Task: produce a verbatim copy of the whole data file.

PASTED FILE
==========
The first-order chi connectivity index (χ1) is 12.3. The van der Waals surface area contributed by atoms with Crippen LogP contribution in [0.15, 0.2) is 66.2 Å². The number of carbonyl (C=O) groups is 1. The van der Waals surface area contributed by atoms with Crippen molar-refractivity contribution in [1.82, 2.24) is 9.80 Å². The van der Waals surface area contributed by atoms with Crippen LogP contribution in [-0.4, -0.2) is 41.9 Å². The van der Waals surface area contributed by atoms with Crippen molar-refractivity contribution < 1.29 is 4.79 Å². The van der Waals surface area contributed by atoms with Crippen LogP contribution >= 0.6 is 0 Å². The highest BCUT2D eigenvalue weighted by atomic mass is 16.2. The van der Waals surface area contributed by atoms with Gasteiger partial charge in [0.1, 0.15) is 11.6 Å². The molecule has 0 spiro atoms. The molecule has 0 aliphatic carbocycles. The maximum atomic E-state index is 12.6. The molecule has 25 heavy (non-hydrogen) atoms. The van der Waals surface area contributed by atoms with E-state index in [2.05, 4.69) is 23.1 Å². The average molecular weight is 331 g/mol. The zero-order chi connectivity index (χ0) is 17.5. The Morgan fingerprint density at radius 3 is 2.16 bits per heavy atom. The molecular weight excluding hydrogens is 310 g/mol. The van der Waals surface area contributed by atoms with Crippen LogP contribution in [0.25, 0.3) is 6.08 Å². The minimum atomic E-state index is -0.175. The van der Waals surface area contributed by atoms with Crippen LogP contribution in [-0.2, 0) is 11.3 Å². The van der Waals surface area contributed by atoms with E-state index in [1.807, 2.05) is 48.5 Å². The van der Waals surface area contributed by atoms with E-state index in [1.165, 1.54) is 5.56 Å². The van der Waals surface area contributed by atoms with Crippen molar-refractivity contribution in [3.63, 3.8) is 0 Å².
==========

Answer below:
The first-order chi connectivity index (χ1) is 12.3. The van der Waals surface area contributed by atoms with Crippen LogP contribution in [0.15, 0.2) is 66.2 Å². The number of carbonyl (C=O) groups is 1. The van der Waals surface area contributed by atoms with Crippen molar-refractivity contribution in [1.82, 2.24) is 9.80 Å². The van der Waals surface area contributed by atoms with Crippen LogP contribution in [-0.4, -0.2) is 41.9 Å². The van der Waals surface area contributed by atoms with Crippen molar-refractivity contribution < 1.29 is 4.79 Å². The van der Waals surface area contributed by atoms with Crippen LogP contribution >= 0.6 is 0 Å². The highest BCUT2D eigenvalue weighted by atomic mass is 16.2. The van der Waals surface area contributed by atoms with Gasteiger partial charge in [0.1, 0.15) is 11.6 Å². The molecule has 0 spiro atoms. The molecule has 0 aliphatic carbocycles. The maximum atomic E-state index is 12.6. The molecule has 25 heavy (non-hydrogen) atoms. The van der Waals surface area contributed by atoms with E-state index in [2.05, 4.69) is 23.1 Å². The average molecular weight is 331 g/mol. The zero-order chi connectivity index (χ0) is 17.5. The Morgan fingerprint density at radius 3 is 2.16 bits per heavy atom. The molecular weight excluding hydrogens is 310 g/mol. The van der Waals surface area contributed by atoms with Crippen LogP contribution in [0.25, 0.3) is 6.08 Å². The minimum atomic E-state index is -0.175. The van der Waals surface area contributed by atoms with Crippen LogP contribution in [-0.2, 0) is 11.3 Å². The van der Waals surface area contributed by atoms with E-state index in [1.807, 2.05) is 48.5 Å². The van der Waals surface area contributed by atoms with E-state index in [1.165, 1.54) is 5.56 Å². The van der Waals surface area contributed by atoms with Crippen molar-refractivity contribution in [3.63, 3.8) is 0 Å².